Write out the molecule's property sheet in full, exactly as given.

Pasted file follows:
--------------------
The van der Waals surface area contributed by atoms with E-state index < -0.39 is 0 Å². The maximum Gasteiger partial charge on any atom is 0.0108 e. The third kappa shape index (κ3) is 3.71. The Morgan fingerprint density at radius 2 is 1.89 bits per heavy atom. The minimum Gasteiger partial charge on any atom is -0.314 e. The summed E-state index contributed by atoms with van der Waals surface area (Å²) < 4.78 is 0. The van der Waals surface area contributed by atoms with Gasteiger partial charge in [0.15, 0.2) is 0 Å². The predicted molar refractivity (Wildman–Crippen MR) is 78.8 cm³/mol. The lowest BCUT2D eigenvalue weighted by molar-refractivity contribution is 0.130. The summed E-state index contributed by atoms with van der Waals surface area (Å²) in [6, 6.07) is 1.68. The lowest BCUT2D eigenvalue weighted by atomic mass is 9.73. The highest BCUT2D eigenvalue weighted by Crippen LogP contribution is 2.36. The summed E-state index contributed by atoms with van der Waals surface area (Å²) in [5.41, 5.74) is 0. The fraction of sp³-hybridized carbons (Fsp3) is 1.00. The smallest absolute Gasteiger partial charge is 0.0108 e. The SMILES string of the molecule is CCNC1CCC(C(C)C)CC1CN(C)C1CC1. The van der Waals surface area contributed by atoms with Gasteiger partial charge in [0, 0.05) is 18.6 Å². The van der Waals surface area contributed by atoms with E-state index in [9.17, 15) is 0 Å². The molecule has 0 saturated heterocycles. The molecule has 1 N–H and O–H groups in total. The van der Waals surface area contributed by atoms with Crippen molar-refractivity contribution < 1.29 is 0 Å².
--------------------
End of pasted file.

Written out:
The van der Waals surface area contributed by atoms with E-state index < -0.39 is 0 Å². The maximum Gasteiger partial charge on any atom is 0.0108 e. The third kappa shape index (κ3) is 3.71. The Morgan fingerprint density at radius 2 is 1.89 bits per heavy atom. The minimum Gasteiger partial charge on any atom is -0.314 e. The summed E-state index contributed by atoms with van der Waals surface area (Å²) < 4.78 is 0. The van der Waals surface area contributed by atoms with Gasteiger partial charge in [0.15, 0.2) is 0 Å². The predicted molar refractivity (Wildman–Crippen MR) is 78.8 cm³/mol. The lowest BCUT2D eigenvalue weighted by molar-refractivity contribution is 0.130. The summed E-state index contributed by atoms with van der Waals surface area (Å²) in [6, 6.07) is 1.68. The lowest BCUT2D eigenvalue weighted by atomic mass is 9.73. The highest BCUT2D eigenvalue weighted by Crippen LogP contribution is 2.36. The summed E-state index contributed by atoms with van der Waals surface area (Å²) in [5.41, 5.74) is 0. The fraction of sp³-hybridized carbons (Fsp3) is 1.00. The smallest absolute Gasteiger partial charge is 0.0108 e. The SMILES string of the molecule is CCNC1CCC(C(C)C)CC1CN(C)C1CC1. The van der Waals surface area contributed by atoms with Gasteiger partial charge in [0, 0.05) is 18.6 Å². The van der Waals surface area contributed by atoms with E-state index in [9.17, 15) is 0 Å². The molecule has 0 saturated heterocycles. The molecule has 1 N–H and O–H groups in total. The van der Waals surface area contributed by atoms with Crippen molar-refractivity contribution < 1.29 is 0 Å².